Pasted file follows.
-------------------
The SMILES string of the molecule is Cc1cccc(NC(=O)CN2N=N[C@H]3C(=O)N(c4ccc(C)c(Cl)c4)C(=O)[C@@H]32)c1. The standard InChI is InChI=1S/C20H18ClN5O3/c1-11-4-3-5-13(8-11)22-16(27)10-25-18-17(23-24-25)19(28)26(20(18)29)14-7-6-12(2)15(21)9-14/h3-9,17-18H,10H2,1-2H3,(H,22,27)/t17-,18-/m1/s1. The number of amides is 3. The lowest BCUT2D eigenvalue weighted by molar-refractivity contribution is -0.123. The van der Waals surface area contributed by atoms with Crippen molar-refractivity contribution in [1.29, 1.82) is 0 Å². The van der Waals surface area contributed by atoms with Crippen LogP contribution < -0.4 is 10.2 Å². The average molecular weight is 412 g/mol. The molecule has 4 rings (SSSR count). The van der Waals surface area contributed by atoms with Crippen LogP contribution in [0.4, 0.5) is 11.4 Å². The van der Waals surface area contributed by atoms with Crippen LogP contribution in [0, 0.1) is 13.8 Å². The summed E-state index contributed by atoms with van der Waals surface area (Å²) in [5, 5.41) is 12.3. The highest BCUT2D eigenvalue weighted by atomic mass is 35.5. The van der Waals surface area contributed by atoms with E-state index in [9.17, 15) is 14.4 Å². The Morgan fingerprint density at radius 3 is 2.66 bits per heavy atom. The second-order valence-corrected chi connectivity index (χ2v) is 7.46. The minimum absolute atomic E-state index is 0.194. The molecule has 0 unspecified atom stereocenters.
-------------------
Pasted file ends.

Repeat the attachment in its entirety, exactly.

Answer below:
The SMILES string of the molecule is Cc1cccc(NC(=O)CN2N=N[C@H]3C(=O)N(c4ccc(C)c(Cl)c4)C(=O)[C@@H]32)c1. The standard InChI is InChI=1S/C20H18ClN5O3/c1-11-4-3-5-13(8-11)22-16(27)10-25-18-17(23-24-25)19(28)26(20(18)29)14-7-6-12(2)15(21)9-14/h3-9,17-18H,10H2,1-2H3,(H,22,27)/t17-,18-/m1/s1. The number of amides is 3. The lowest BCUT2D eigenvalue weighted by molar-refractivity contribution is -0.123. The van der Waals surface area contributed by atoms with Crippen molar-refractivity contribution in [1.29, 1.82) is 0 Å². The van der Waals surface area contributed by atoms with Crippen LogP contribution < -0.4 is 10.2 Å². The average molecular weight is 412 g/mol. The molecule has 4 rings (SSSR count). The van der Waals surface area contributed by atoms with Crippen LogP contribution in [0.4, 0.5) is 11.4 Å². The van der Waals surface area contributed by atoms with Crippen LogP contribution in [0, 0.1) is 13.8 Å². The summed E-state index contributed by atoms with van der Waals surface area (Å²) in [5, 5.41) is 12.3. The highest BCUT2D eigenvalue weighted by atomic mass is 35.5. The van der Waals surface area contributed by atoms with E-state index in [9.17, 15) is 14.4 Å². The Morgan fingerprint density at radius 3 is 2.66 bits per heavy atom. The second-order valence-corrected chi connectivity index (χ2v) is 7.46. The minimum absolute atomic E-state index is 0.194. The molecule has 0 unspecified atom stereocenters.